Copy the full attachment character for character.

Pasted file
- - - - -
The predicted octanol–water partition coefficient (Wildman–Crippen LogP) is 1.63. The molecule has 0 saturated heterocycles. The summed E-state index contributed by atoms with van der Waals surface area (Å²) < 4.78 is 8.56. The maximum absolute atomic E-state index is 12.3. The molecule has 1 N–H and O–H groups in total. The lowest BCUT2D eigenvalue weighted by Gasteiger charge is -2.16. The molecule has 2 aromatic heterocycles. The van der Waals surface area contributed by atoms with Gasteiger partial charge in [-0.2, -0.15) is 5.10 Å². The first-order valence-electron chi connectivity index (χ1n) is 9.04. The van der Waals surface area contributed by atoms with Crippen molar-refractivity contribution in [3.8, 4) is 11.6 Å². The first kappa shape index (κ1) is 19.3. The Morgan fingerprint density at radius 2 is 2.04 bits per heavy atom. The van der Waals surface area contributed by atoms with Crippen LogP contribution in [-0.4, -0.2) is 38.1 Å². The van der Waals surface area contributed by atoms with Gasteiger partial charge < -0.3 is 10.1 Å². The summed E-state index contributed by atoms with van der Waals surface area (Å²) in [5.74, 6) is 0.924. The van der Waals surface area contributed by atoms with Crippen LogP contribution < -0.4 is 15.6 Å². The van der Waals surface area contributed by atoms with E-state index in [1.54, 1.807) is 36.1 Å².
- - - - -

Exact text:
The predicted octanol–water partition coefficient (Wildman–Crippen LogP) is 1.63. The molecule has 0 saturated heterocycles. The summed E-state index contributed by atoms with van der Waals surface area (Å²) < 4.78 is 8.56. The maximum absolute atomic E-state index is 12.3. The molecule has 1 N–H and O–H groups in total. The lowest BCUT2D eigenvalue weighted by Gasteiger charge is -2.16. The molecule has 2 aromatic heterocycles. The van der Waals surface area contributed by atoms with Gasteiger partial charge in [-0.2, -0.15) is 5.10 Å². The first-order valence-electron chi connectivity index (χ1n) is 9.04. The van der Waals surface area contributed by atoms with Crippen molar-refractivity contribution in [3.8, 4) is 11.6 Å². The first kappa shape index (κ1) is 19.3. The Morgan fingerprint density at radius 2 is 2.04 bits per heavy atom. The van der Waals surface area contributed by atoms with Crippen LogP contribution in [-0.4, -0.2) is 38.1 Å². The van der Waals surface area contributed by atoms with Gasteiger partial charge < -0.3 is 10.1 Å². The summed E-state index contributed by atoms with van der Waals surface area (Å²) in [5.74, 6) is 0.924. The van der Waals surface area contributed by atoms with Crippen LogP contribution < -0.4 is 15.6 Å². The van der Waals surface area contributed by atoms with E-state index in [1.54, 1.807) is 36.1 Å².